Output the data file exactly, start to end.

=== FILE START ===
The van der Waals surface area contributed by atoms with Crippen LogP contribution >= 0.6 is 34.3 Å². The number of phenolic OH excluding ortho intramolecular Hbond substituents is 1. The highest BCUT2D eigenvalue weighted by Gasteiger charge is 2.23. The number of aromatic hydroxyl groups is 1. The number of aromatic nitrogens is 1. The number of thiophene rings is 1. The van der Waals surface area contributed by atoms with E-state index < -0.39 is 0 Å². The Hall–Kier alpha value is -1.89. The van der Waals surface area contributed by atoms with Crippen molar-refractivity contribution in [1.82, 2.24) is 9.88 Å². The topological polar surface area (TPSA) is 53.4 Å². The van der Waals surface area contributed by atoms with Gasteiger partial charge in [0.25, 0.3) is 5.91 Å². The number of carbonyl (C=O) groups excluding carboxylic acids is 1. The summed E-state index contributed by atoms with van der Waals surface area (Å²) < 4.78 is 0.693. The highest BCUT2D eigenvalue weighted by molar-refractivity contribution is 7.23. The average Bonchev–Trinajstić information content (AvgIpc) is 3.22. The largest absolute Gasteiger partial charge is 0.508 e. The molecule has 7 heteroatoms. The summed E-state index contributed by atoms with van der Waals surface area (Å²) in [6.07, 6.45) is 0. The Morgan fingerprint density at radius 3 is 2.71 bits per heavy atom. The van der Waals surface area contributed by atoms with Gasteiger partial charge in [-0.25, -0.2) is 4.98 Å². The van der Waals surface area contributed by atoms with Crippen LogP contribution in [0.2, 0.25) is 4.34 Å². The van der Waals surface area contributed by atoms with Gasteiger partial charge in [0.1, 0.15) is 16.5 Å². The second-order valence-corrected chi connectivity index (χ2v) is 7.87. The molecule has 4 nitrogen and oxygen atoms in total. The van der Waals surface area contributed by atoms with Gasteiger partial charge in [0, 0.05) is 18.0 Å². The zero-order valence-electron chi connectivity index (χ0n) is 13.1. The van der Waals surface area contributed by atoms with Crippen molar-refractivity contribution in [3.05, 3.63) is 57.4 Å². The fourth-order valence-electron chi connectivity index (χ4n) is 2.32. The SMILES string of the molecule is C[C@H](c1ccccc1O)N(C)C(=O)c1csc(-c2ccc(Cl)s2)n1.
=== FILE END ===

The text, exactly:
The van der Waals surface area contributed by atoms with Crippen LogP contribution >= 0.6 is 34.3 Å². The number of phenolic OH excluding ortho intramolecular Hbond substituents is 1. The highest BCUT2D eigenvalue weighted by Gasteiger charge is 2.23. The number of aromatic hydroxyl groups is 1. The number of aromatic nitrogens is 1. The number of thiophene rings is 1. The van der Waals surface area contributed by atoms with E-state index < -0.39 is 0 Å². The Hall–Kier alpha value is -1.89. The van der Waals surface area contributed by atoms with Crippen molar-refractivity contribution in [1.82, 2.24) is 9.88 Å². The topological polar surface area (TPSA) is 53.4 Å². The van der Waals surface area contributed by atoms with Gasteiger partial charge in [0.25, 0.3) is 5.91 Å². The number of carbonyl (C=O) groups excluding carboxylic acids is 1. The summed E-state index contributed by atoms with van der Waals surface area (Å²) < 4.78 is 0.693. The highest BCUT2D eigenvalue weighted by molar-refractivity contribution is 7.23. The average Bonchev–Trinajstić information content (AvgIpc) is 3.22. The largest absolute Gasteiger partial charge is 0.508 e. The molecule has 7 heteroatoms. The summed E-state index contributed by atoms with van der Waals surface area (Å²) in [6.07, 6.45) is 0. The Morgan fingerprint density at radius 3 is 2.71 bits per heavy atom. The van der Waals surface area contributed by atoms with Gasteiger partial charge in [-0.25, -0.2) is 4.98 Å². The van der Waals surface area contributed by atoms with Crippen LogP contribution in [0.2, 0.25) is 4.34 Å². The van der Waals surface area contributed by atoms with Gasteiger partial charge in [0.1, 0.15) is 16.5 Å². The second-order valence-corrected chi connectivity index (χ2v) is 7.87. The molecule has 4 nitrogen and oxygen atoms in total. The van der Waals surface area contributed by atoms with Gasteiger partial charge in [0, 0.05) is 18.0 Å². The zero-order valence-electron chi connectivity index (χ0n) is 13.1. The van der Waals surface area contributed by atoms with Crippen molar-refractivity contribution in [3.05, 3.63) is 57.4 Å². The fourth-order valence-electron chi connectivity index (χ4n) is 2.32. The SMILES string of the molecule is C[C@H](c1ccccc1O)N(C)C(=O)c1csc(-c2ccc(Cl)s2)n1.